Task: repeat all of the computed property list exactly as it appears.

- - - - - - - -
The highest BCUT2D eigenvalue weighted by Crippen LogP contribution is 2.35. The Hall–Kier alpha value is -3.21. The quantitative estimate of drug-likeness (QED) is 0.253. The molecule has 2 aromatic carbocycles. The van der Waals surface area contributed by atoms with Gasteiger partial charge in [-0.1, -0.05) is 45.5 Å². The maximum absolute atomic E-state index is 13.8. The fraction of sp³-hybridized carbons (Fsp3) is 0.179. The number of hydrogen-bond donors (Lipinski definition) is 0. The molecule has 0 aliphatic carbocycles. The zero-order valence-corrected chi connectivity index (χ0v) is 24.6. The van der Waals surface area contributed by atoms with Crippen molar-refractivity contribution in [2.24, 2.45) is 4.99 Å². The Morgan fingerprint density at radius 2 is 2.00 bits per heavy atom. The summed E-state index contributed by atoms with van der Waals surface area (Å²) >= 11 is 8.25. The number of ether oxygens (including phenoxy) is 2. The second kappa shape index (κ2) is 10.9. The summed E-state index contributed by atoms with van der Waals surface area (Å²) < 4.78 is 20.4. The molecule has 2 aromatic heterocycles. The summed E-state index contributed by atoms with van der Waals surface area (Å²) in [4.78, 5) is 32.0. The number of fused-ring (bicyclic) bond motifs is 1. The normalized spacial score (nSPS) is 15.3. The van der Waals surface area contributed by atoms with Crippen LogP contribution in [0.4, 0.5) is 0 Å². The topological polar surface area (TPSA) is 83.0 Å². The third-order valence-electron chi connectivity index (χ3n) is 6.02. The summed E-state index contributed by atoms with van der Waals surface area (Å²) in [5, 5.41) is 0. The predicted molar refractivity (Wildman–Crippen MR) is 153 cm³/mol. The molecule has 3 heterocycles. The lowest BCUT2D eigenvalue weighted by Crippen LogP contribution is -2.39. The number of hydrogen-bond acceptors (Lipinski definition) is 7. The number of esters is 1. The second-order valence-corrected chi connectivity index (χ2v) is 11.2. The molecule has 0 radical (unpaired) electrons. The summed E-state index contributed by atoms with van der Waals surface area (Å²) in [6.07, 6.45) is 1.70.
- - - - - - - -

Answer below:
The highest BCUT2D eigenvalue weighted by Crippen LogP contribution is 2.35. The Hall–Kier alpha value is -3.21. The quantitative estimate of drug-likeness (QED) is 0.253. The molecule has 2 aromatic carbocycles. The van der Waals surface area contributed by atoms with Gasteiger partial charge in [-0.1, -0.05) is 45.5 Å². The maximum absolute atomic E-state index is 13.8. The fraction of sp³-hybridized carbons (Fsp3) is 0.179. The number of hydrogen-bond donors (Lipinski definition) is 0. The molecule has 0 aliphatic carbocycles. The zero-order valence-corrected chi connectivity index (χ0v) is 24.6. The van der Waals surface area contributed by atoms with Crippen molar-refractivity contribution in [2.24, 2.45) is 4.99 Å². The Morgan fingerprint density at radius 2 is 2.00 bits per heavy atom. The summed E-state index contributed by atoms with van der Waals surface area (Å²) >= 11 is 8.25. The number of ether oxygens (including phenoxy) is 2. The second kappa shape index (κ2) is 10.9. The summed E-state index contributed by atoms with van der Waals surface area (Å²) < 4.78 is 20.4. The molecule has 2 aromatic heterocycles. The summed E-state index contributed by atoms with van der Waals surface area (Å²) in [4.78, 5) is 32.0. The number of fused-ring (bicyclic) bond motifs is 1. The normalized spacial score (nSPS) is 15.3. The van der Waals surface area contributed by atoms with Crippen LogP contribution in [0.4, 0.5) is 0 Å². The topological polar surface area (TPSA) is 83.0 Å². The third-order valence-electron chi connectivity index (χ3n) is 6.02. The summed E-state index contributed by atoms with van der Waals surface area (Å²) in [5, 5.41) is 0. The predicted molar refractivity (Wildman–Crippen MR) is 153 cm³/mol. The molecule has 3 heterocycles. The lowest BCUT2D eigenvalue weighted by Crippen LogP contribution is -2.39. The number of hydrogen-bond acceptors (Lipinski definition) is 7. The number of esters is 1. The second-order valence-corrected chi connectivity index (χ2v) is 11.2. The molecule has 0 radical (unpaired) electrons. The summed E-state index contributed by atoms with van der Waals surface area (Å²) in [6.07, 6.45) is 1.70.